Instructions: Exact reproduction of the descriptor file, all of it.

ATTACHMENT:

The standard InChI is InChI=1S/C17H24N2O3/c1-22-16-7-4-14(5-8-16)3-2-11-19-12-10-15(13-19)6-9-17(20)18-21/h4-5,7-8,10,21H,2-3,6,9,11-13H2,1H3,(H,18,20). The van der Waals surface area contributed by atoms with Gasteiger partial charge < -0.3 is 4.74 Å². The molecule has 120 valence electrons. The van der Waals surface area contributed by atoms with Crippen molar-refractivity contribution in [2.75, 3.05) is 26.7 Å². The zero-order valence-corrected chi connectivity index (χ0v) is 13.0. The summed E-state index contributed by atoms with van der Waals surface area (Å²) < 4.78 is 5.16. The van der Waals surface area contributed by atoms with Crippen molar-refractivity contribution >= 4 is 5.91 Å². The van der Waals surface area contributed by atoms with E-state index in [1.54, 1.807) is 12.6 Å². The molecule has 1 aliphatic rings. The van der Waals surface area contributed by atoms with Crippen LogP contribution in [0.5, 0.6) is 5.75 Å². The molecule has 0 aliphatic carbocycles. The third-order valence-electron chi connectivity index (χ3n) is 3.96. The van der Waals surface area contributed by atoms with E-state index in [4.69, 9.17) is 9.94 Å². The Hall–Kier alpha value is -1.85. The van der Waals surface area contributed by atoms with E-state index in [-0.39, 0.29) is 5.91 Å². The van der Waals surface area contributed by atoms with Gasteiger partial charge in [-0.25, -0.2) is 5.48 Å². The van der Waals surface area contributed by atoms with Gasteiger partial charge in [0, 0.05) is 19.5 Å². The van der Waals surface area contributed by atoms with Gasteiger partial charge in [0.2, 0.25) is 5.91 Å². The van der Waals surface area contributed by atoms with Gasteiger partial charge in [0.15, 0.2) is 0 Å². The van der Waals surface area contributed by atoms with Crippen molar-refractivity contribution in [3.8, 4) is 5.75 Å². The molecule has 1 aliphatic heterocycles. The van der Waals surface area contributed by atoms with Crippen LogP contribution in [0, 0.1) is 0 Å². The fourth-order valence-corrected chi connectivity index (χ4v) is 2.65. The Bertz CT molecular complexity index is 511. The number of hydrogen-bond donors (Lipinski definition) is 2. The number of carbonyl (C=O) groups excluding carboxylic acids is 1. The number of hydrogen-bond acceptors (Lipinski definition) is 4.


The standard InChI is InChI=1S/C17H24N2O3/c1-22-16-7-4-14(5-8-16)3-2-11-19-12-10-15(13-19)6-9-17(20)18-21/h4-5,7-8,10,21H,2-3,6,9,11-13H2,1H3,(H,18,20). The van der Waals surface area contributed by atoms with Gasteiger partial charge < -0.3 is 4.74 Å². The molecule has 120 valence electrons. The van der Waals surface area contributed by atoms with Crippen molar-refractivity contribution in [2.75, 3.05) is 26.7 Å². The zero-order valence-corrected chi connectivity index (χ0v) is 13.0. The summed E-state index contributed by atoms with van der Waals surface area (Å²) < 4.78 is 5.16. The van der Waals surface area contributed by atoms with Crippen molar-refractivity contribution >= 4 is 5.91 Å². The van der Waals surface area contributed by atoms with E-state index in [1.54, 1.807) is 12.6 Å². The molecule has 1 aliphatic rings. The van der Waals surface area contributed by atoms with Crippen LogP contribution in [0.5, 0.6) is 5.75 Å². The molecule has 0 aliphatic carbocycles. The third-order valence-electron chi connectivity index (χ3n) is 3.96. The van der Waals surface area contributed by atoms with E-state index in [4.69, 9.17) is 9.94 Å². The Hall–Kier alpha value is -1.85. The van der Waals surface area contributed by atoms with E-state index in [-0.39, 0.29) is 5.91 Å². The van der Waals surface area contributed by atoms with Gasteiger partial charge in [-0.25, -0.2) is 5.48 Å². The van der Waals surface area contributed by atoms with Gasteiger partial charge in [0, 0.05) is 19.5 Å². The van der Waals surface area contributed by atoms with Gasteiger partial charge in [0.2, 0.25) is 5.91 Å². The van der Waals surface area contributed by atoms with Gasteiger partial charge in [0.15, 0.2) is 0 Å². The van der Waals surface area contributed by atoms with Crippen molar-refractivity contribution in [3.8, 4) is 5.75 Å². The molecule has 1 aliphatic heterocycles. The van der Waals surface area contributed by atoms with Crippen LogP contribution in [0, 0.1) is 0 Å². The fourth-order valence-corrected chi connectivity index (χ4v) is 2.65. The Bertz CT molecular complexity index is 511. The number of hydrogen-bond donors (Lipinski definition) is 2. The number of carbonyl (C=O) groups excluding carboxylic acids is 1. The number of hydrogen-bond acceptors (Lipinski definition) is 4.